and gloom he looked forward in his humble home

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to find peace, if not joy, and consolation. He came and found despair.

Shaking off his last aged relative, he locked himself in with the dead, and hour after hour that wild thrilling requiem was heard, pealing out into the streets, and making every heart of the congregated multitude quiver with solemn and most sad emotions. All through the livelong day it rung incessant—all through the summer evening--but when the moon rose, the broad full Italian moon above the tufted tree tops, and the ninth hour rang loudly—it was the hour on which he was to have been wedded!—it ceased suddenly—and it appeared to those without, that they heard the sound of a quick sudden blow; and certainly there rose one long loud wailing cry, and all was silent!

After a pause, the crowd burst in, and there, beside his broken harp, beside his bridal bed, alas! how sadly tenanted, half kneeling, and half fallen forward with his face buried in the draperies of the couch, and his arms wound about the dead, lay Luigi; too true a blow of his stiletto had gone home to his heart! He was dead!—dead for the sins, and by the fault of others, though by his own rash hand! His fate we may not know—it resteth with Him only who knoweth all things. Enough for us to “judge not, that we be not judged!”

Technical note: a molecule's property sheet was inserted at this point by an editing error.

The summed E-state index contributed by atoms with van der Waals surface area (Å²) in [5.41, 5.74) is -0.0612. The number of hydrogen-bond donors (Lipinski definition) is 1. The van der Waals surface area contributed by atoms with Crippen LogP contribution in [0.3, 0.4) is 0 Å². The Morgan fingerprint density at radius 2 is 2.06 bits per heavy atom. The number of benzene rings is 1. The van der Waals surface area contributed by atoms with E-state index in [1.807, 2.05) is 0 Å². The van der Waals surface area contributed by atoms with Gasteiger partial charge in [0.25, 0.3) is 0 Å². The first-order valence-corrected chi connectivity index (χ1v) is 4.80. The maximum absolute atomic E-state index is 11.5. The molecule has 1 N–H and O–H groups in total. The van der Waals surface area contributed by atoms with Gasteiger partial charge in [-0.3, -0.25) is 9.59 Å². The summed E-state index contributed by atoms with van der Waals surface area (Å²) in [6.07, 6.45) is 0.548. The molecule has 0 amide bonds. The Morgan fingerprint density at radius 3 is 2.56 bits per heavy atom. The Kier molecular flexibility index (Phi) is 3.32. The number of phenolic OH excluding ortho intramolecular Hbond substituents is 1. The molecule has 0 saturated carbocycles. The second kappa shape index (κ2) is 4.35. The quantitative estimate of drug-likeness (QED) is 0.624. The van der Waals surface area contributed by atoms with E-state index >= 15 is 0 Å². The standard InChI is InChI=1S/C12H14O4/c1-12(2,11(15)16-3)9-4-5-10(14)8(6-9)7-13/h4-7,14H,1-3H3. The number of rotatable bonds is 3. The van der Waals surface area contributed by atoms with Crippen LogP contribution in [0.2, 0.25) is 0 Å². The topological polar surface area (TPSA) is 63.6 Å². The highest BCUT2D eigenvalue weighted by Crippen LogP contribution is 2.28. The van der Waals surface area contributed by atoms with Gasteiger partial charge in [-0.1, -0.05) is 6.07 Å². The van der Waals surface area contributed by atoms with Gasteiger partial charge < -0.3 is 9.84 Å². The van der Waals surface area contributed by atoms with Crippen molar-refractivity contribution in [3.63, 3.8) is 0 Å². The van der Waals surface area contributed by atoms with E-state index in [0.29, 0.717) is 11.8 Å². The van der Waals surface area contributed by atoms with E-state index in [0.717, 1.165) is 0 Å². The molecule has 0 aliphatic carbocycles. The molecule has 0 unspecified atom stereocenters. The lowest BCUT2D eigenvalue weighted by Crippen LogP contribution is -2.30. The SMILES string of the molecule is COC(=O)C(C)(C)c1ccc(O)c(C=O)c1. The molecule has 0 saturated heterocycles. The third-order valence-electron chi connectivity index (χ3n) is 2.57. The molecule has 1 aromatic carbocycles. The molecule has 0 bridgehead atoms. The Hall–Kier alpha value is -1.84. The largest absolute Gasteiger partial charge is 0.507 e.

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The Mendenhall mansion was really a fine one, . you acquainted,” said Mrs. O'Conner, “you